Category: Girl Names
We head into 2018 following a year of surprises: The rise of powerful women after the fall of the first female presidential candidate, unexpected heroes (and villains) on the world as well as the theatrical stage, a new emphasis on truth as well as strength.
For Nameberry’s 2018 baby name trends, that means it’s time to get serious. In the year ahead, we predict a stronger taste for heroic names for both daughters and sons, increased flexibility in using names to equalize the genders, and a more adventurous search for names that have deep roots but feel fresh in the modern world.
My husband, Justin, and I are expecting our second daughter in January. Our first daughter is Mila Aby. Our list also included Kiara and Eliana, but we settled on Mila. We love it’s meaning (hardworking, dear, and short for “milagro” or miracle in Spanish), and the fact that it’s short, sweet, and familiar without being overly popular. Aby was what we called my late grandmother, so we chose that as her middle name.
Now we are expecting another girl and planning on again choosing a few names and waiting to meet her before we make our final choice. However, we are having trouble finding names that we definitively want to add to the list. A few that we have thrown around and not nixed include Nora, Leila, and Hannah. I have always loved Olivia and the nickname Liv or Livy, but it’s too popular for our taste.
The name should sound beautiful in both English and Spanish, as much of my family only speaks Spanish. We would also like the name to pair well with Mila, and we are considering Alice for a middle name – my husband’s late grandmother.
I can’t wait to hear what your thoughts are!
The Name Sage replies:
by Esmeralda Rocha
Because we didn’t know them either, most of them, anyway. These unusual girls’ names come from all over the world, inspired by nature, mythology, art, and beyond.
We bet that most of these secret baby name gems will be a refreshing discoveries for you. Most did not appear at all on the US popular names list in 2016, which means they were given to fewer than five babies, and those names that did appear were used for only a handful of babies.
Will you break that trend and use one of these rare and unique girls’ names for your baby? Which would you use, if only you were brave enough?
In a stunning upset, the ancient boys’ name Atticus has jumped to the top of Nameberry’s baby name popularity list for 2017.
While girls’ names conventionally move up and down the fashion ladder more quickly, this year’s Nameberry list is more volatile on the boys’ side, with more new entries in the count of Top 1000 names and more names making dramatic shifts up or down the ladder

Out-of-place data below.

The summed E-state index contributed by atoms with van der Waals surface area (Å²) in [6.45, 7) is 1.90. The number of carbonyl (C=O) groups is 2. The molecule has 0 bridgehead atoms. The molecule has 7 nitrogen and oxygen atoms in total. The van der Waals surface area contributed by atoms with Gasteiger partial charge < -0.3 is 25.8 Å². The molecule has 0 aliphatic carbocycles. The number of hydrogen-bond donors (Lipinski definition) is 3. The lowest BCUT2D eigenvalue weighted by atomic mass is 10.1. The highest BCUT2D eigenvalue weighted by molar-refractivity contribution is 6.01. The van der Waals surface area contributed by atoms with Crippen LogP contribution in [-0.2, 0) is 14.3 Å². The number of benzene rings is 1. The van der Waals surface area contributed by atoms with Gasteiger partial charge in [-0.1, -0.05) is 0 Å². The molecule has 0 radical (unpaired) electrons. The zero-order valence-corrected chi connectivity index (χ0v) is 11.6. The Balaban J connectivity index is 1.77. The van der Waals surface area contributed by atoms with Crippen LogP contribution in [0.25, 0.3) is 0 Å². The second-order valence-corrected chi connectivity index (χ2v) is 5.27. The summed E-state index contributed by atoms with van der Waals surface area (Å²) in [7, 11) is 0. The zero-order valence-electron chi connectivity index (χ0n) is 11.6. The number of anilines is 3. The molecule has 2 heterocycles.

That’s evidence of a sea change in how parents choose names for their sons, moving away from family names and traditional male choices and judging boys’ names the same way they do girls’, with style the driving factor.
Nameberry’s popular names list measures which names attract the largest share of our nearly 250 million page views, versus how many babies actually receive that name. It’s a gauge of parents’ interest in baby names and a predictor of which names will become more popular in the future.
Three new names vaulted onto the Top Ten this year for each gender: Cora, Maia, and Amara for girls, and Theodore, Jasper, and Henry for boys. Maia is the most surprising newcomer to the group, also new to the Nameberry Top 100 and on the US Top 1000 for only a decade.
Here is the complete Top Ten baby names for each gender.
By Linda Rosenkrantz
A couple of months ago, we blogged about names that were given to only ten babies in all of the US in 2016. Well now, for all you popularity-phobes and unique-freaks, we’re prepared to go even further and edge even closer to the absolutely unique –short of making up a new name or spelling.
Here we present a dozen names each that were give to only nine, eight, seven, six or five girls across the country, and they’re all names that have some history, meaning and are totally usable.
And so Jennifer and Jessica, Ashley and Amanda, here are some names that we can promise will pretty much insure that your daughter will be the only one in her class. (And don’t worry, Mike and Matt—we’ll be doing the same for the boys.)